NASA eager to hear from Mars rover as dust storm clears

The Parachute That Will Help Gently Plop the Rover Down on Mars Breaks World Record on Earth

The Parachute That Will Help Gently Plop the Rover Down on Mars Breaks World Record on Earth

It has been a long 84 days.

The rover's last communication with Earth was received on June 10, and Opportunity's current health is unknown, Nasa said. So far however - nothing.

For their part, space fans have been tweeting up a storm in the hopes that Opportunity - or Oppy as it's affectionately known - will wake up soon.

Despite an incorrect media report, Summer is not fading at the Opportunity site in fact it hasn't even arrived yet!

NASA is the only space agency to have successfully landed a robotic vehicles on Mars.

But only a handful have ever grown beyond control to engulf the entire planet.

"If we do not hear back after 45 days, the team will be forced to conclude that the Sun-blocking dust and the Martian cold have conspired to cause some type of fault from which the rover will more than likely not recover", Callas noted.

NASA's Opportunity has been caught in a large-scale dust storm and marooned since early June but scientists are optimistic the storm is dying down and its beloved vehicle can be coaxed back into action.

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NASA has provided a pretty solid update about Opportunity's status, building on the one they provided back on August 17. It's quite possible that, by the time that happens, the 45-day window will have passed.

"At that point our active phase of reaching out to Opportunity will be at an end".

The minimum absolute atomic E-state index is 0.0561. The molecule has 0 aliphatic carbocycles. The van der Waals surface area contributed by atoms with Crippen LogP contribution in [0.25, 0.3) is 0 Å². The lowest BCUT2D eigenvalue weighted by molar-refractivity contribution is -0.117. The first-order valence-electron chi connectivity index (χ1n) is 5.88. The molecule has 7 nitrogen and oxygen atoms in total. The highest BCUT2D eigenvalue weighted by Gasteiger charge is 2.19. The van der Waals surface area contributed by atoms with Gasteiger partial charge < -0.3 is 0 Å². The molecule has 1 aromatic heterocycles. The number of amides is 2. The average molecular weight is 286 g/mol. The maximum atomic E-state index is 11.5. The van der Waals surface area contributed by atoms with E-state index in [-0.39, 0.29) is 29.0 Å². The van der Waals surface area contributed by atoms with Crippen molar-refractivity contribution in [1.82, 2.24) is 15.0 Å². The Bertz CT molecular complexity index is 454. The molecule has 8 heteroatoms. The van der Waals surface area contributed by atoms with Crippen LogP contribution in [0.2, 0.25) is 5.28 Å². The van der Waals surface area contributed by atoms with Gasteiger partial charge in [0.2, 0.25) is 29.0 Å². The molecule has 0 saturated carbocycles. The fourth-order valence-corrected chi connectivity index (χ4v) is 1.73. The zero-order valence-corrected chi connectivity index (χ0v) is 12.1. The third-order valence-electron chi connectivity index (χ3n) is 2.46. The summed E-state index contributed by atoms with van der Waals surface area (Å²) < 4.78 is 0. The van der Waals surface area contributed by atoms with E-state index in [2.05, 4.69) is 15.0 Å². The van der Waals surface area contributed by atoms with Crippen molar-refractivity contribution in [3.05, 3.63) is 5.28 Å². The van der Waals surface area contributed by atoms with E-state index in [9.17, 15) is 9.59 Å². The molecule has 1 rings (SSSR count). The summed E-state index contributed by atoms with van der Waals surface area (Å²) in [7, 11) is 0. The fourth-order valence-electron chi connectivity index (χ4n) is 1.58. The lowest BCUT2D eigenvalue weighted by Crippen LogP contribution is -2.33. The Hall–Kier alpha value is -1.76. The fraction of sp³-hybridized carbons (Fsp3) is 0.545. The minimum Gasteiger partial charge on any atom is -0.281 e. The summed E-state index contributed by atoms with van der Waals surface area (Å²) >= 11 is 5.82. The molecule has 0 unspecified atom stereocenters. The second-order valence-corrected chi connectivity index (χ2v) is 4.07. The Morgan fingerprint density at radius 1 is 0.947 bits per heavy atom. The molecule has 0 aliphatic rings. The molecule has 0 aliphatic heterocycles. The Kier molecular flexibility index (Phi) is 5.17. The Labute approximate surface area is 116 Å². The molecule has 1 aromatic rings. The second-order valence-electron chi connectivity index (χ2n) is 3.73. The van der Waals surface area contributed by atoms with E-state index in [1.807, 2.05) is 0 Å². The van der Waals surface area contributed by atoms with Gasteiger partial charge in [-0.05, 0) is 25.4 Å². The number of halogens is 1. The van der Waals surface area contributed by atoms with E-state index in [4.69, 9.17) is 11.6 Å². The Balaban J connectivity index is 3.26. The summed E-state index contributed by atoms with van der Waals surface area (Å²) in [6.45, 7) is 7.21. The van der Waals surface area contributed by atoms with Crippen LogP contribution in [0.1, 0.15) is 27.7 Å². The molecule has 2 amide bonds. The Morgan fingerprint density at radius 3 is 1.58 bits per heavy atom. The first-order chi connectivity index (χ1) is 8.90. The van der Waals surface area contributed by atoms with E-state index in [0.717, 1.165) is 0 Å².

The issue here is that Opportunity's solar panels may be covered in dust, a real concern given the storm that the rover just weathered. "However, in the unlikely chance that there is a large amount of dust sitting on the solar arrays that is blocking the sun's energy, we will continue passive listening efforts for several months". According to the space agency, researchers continue to see signs that the global dust storm is calming down. Opportunity has been out of contact for some time now because of a huge dust storm. If no word comes in the next couple of months, NASA said it will cut back on its listening effort.

Let's hope we speak soon, Opportunity. The probe was created to travel just 1km, but in its many years of service it has managed to log more than 45km. "The 45-day period, which has not started yet, is meant to span the most likely time to hear from the rover; that is, when the skies clear and there is the most amount of sunlight".

John Callas, Opportunity project manager at JPL, said: "The Sun is breaking through the haze over Perseverance Valley, and soon there will be enough sunlight present that Opportunity should be able to recharge its batteries".

If NASA's Different Mars rover is gentle alive, we ought to hear from it moderately rapidly. "Assuming that we hear back from Opportunity, we will begin the process of discerning its status and bringing it back online". After that, they'll run a full diagnostic check to see how the rover is doing.

Dr. Jim W. Rice, Jr., is an Astrogeologist at the Planetary Science Institute, he has over 25 years research experience specializing on the surface geology and history of water on Mars. However, the site that Opportunity now occupies is no longer engulfed by the planet-encircling dust storm that has plagued Mars since late May. Rice also has extensive mission experience as Associate Project Scientist on the Lunar Reconnaissance Orbiter and Mars Odyssey Orbiter Projects.

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